Betreff: aging & oxygen toxicity..(note Alz & Parkinsons)Reiter...1997

Von: JCMPelican

Datum: Thu, 14 Jun 2007 01:51:38 EDT


Aging and oxygen toxicity: Relation to changes in melatonin




Springer Netherlands


0161-9152 (Print) 1574-4647 (Online)


Volume 20, Number 4 / October, 1997





Subject Collection

Biomedical and Life Sciences

SpringerLink Date

Wednesday, May 31, 2006


Russel J. Reiter1


Department of Cellular and Structural Biology, The University of Texas Health Science Center, 7703 Floyd Curl Drive, San Antonio, Texas, 78284-7762

Abstract:    Melatonin (N-acetyl-5-methoxytryptamine) is a chemical mediator produced in the pineal gland and other sites in the body. The melatonin found in the blood is derived almost exclusively from the pineal gland. Since the pineal synthesizes melatonin primarily at night, blood levels of the indole are also higher at night (5–15 fold) than during the day. Some individuals on a nightly basis produce twice as much melatonin as others of the same age. Throughout life, the melatonin rhythm gradually wanes such that, in advanced age, melatonin production is usually at a minimum.


 Melatonin was recently found to be a free radical scavenger and antioxidant. It has been shown, in the experimental setting, to protect against both free radical induced DNA damage and oxidative stress-mediated lipid peroxidation. Pharmacologically, melatonin has been shown to reduce oxidative damage caused by such toxins as the chemical carcinogen safrole, carbon tetrachloride, paraquat, bacterial lipopolysaccharide, kainic acid, δ-aminolevulinic and amyloid β peptide of Alzheimer’s disease as well as a model of Parkinson’s disease involving the drug 1-methyl-4-phenyl-1,2,3,6-tetrahydropyridine (MPTP).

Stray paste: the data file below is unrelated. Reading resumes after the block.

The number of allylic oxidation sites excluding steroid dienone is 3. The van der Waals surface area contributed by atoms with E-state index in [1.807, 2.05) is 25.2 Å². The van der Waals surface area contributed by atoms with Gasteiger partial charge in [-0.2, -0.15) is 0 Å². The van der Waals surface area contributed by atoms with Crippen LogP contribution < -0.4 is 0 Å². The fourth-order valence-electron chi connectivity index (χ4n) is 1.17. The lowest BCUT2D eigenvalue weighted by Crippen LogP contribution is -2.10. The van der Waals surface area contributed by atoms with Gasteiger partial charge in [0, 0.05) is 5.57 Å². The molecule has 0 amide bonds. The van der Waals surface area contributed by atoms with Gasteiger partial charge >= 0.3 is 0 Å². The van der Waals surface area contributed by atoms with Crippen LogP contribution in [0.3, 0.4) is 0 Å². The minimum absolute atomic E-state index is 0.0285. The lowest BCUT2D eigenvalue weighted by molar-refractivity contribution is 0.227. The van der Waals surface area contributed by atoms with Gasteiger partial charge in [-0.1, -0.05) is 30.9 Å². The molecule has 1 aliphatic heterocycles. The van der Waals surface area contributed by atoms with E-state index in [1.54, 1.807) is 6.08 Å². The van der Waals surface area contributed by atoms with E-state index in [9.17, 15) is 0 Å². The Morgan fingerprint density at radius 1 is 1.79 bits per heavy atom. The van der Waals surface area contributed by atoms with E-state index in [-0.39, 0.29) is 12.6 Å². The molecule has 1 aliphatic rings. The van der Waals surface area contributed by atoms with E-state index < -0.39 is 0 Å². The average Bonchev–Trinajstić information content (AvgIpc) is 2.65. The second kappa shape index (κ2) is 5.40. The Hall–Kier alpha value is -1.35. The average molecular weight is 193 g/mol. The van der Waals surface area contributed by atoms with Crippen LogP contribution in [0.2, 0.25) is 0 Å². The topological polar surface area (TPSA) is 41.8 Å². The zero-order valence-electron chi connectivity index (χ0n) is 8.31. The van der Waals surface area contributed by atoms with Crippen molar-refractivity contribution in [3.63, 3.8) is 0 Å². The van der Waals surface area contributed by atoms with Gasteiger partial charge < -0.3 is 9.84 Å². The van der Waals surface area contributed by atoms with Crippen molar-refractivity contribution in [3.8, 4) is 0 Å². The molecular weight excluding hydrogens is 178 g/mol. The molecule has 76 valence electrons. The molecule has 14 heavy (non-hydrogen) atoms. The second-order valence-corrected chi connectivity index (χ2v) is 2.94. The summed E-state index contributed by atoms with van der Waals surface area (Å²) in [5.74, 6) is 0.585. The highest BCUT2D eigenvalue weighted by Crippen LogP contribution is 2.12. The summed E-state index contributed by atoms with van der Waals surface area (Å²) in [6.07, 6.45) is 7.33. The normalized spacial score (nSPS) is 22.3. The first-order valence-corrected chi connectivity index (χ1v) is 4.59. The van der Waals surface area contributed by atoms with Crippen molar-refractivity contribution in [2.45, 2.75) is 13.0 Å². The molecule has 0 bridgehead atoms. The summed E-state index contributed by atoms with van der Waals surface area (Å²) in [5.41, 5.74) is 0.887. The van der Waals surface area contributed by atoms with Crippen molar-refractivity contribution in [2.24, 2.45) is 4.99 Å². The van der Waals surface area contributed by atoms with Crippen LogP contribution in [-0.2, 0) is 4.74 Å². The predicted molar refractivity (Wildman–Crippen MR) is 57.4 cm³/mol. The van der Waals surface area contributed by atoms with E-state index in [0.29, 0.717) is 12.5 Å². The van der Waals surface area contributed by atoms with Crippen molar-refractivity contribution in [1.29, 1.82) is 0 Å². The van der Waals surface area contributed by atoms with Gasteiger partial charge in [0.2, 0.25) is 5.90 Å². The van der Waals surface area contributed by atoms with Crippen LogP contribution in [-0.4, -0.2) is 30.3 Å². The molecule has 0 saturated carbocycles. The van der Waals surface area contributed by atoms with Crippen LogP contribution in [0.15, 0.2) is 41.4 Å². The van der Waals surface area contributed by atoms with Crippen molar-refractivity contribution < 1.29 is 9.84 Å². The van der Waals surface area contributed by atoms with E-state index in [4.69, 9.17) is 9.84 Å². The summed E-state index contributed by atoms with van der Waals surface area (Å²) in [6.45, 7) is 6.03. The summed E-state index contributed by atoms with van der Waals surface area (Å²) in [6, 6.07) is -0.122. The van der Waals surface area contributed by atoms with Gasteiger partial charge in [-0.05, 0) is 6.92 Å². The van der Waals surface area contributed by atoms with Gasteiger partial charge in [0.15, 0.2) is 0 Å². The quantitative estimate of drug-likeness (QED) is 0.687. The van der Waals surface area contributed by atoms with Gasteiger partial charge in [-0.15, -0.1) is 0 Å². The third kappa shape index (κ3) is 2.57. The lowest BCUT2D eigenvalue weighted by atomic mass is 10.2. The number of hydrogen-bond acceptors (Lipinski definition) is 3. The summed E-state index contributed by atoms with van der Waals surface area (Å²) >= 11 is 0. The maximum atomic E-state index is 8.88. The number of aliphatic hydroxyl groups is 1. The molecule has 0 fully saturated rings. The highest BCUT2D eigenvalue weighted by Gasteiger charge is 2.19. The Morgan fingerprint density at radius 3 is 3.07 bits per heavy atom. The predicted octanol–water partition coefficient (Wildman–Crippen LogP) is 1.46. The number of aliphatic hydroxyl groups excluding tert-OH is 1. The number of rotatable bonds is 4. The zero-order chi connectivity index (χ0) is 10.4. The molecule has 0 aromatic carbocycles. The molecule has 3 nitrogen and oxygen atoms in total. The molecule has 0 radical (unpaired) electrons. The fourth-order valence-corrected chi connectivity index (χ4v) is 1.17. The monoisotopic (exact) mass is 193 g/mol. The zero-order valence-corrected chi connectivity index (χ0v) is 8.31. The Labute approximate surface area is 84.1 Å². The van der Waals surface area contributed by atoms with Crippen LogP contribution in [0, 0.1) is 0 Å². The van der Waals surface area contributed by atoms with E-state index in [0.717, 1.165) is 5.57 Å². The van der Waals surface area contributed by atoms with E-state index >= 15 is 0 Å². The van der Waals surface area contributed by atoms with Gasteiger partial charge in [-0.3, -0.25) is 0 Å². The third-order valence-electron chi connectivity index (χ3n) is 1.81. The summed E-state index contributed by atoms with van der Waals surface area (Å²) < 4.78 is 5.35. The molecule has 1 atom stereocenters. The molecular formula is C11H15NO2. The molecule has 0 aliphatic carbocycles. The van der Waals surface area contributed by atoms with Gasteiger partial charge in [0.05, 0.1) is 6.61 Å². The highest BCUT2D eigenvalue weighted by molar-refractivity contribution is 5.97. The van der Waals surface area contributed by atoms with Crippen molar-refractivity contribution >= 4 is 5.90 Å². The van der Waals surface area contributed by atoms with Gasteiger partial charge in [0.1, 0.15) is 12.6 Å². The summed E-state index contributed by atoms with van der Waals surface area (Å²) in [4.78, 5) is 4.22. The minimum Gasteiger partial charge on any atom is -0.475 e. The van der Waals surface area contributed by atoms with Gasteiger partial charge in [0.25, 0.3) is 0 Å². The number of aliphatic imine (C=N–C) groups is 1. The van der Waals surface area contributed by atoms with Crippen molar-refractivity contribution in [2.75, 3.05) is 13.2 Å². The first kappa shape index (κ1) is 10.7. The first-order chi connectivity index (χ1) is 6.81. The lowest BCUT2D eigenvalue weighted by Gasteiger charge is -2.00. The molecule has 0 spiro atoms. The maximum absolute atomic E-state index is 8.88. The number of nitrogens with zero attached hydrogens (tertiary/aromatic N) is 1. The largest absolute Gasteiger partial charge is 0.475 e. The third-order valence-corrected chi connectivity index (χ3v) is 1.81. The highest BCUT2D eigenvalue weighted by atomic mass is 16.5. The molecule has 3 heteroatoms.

Additionally, the oxidative damage caused by agents such as ionizing radiation and excessive exercise is reduced by melatonin. Since free radical-induced molecular injury may play a significant role in aging, melatonin’s ability to protect against it suggests  a  potential  function  of  melatonin  in  deferring  aging  and  age-related, free radical-based diseases. Besides its ability to abate oxidative damage, other beneficial features of melatonin may be important in combating the signs of aging; these include melatonin’s immune-stimulating function, its sleep-promoting ability, its function as an anti-viral agent, and general protective actions at the cellular level. Definitive tests of the specific functions of physiological levels of melatonin in processes of aging are currently being conducted.

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 [   Emphasis added by Joanne Mueller....6-13-07....   ]